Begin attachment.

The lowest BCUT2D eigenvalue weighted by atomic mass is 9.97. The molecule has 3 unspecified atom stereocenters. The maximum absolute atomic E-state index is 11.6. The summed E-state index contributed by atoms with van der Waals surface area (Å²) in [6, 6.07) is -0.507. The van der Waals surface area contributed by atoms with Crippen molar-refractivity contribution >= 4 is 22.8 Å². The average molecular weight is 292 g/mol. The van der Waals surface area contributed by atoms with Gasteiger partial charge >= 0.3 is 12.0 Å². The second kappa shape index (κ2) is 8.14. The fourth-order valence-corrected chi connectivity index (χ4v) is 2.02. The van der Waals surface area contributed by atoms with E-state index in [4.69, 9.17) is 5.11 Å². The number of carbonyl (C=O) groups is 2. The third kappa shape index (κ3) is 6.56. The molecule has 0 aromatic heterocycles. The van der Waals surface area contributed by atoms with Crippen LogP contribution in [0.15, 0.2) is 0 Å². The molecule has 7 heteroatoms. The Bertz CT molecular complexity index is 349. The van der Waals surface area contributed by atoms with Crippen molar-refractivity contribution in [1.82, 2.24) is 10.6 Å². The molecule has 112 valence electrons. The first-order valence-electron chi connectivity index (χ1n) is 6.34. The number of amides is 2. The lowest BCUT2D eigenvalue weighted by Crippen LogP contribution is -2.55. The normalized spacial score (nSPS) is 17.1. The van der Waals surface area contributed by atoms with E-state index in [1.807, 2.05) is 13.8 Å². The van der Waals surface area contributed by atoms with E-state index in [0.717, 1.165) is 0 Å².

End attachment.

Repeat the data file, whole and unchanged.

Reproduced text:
The lowest BCUT2D eigenvalue weighted by atomic mass is 9.97. The molecule has 3 unspecified atom stereocenters. The maximum absolute atomic E-state index is 11.6. The summed E-state index contributed by atoms with van der Waals surface area (Å²) in [6, 6.07) is -0.507. The van der Waals surface area contributed by atoms with Crippen molar-refractivity contribution >= 4 is 22.8 Å². The average molecular weight is 292 g/mol. The van der Waals surface area contributed by atoms with Gasteiger partial charge >= 0.3 is 12.0 Å². The second kappa shape index (κ2) is 8.14. The fourth-order valence-corrected chi connectivity index (χ4v) is 2.02. The van der Waals surface area contributed by atoms with E-state index in [4.69, 9.17) is 5.11 Å². The number of carbonyl (C=O) groups is 2. The third kappa shape index (κ3) is 6.56. The molecule has 0 aromatic heterocycles. The van der Waals surface area contributed by atoms with Crippen LogP contribution in [0.15, 0.2) is 0 Å². The molecule has 7 heteroatoms. The Bertz CT molecular complexity index is 349. The van der Waals surface area contributed by atoms with Crippen molar-refractivity contribution in [1.82, 2.24) is 10.6 Å². The molecule has 112 valence electrons. The first-order valence-electron chi connectivity index (χ1n) is 6.34. The number of amides is 2. The lowest BCUT2D eigenvalue weighted by Crippen LogP contribution is -2.55. The normalized spacial score (nSPS) is 17.1. The van der Waals surface area contributed by atoms with E-state index in [1.807, 2.05) is 13.8 Å². The van der Waals surface area contributed by atoms with E-state index in [0.717, 1.165) is 0 Å².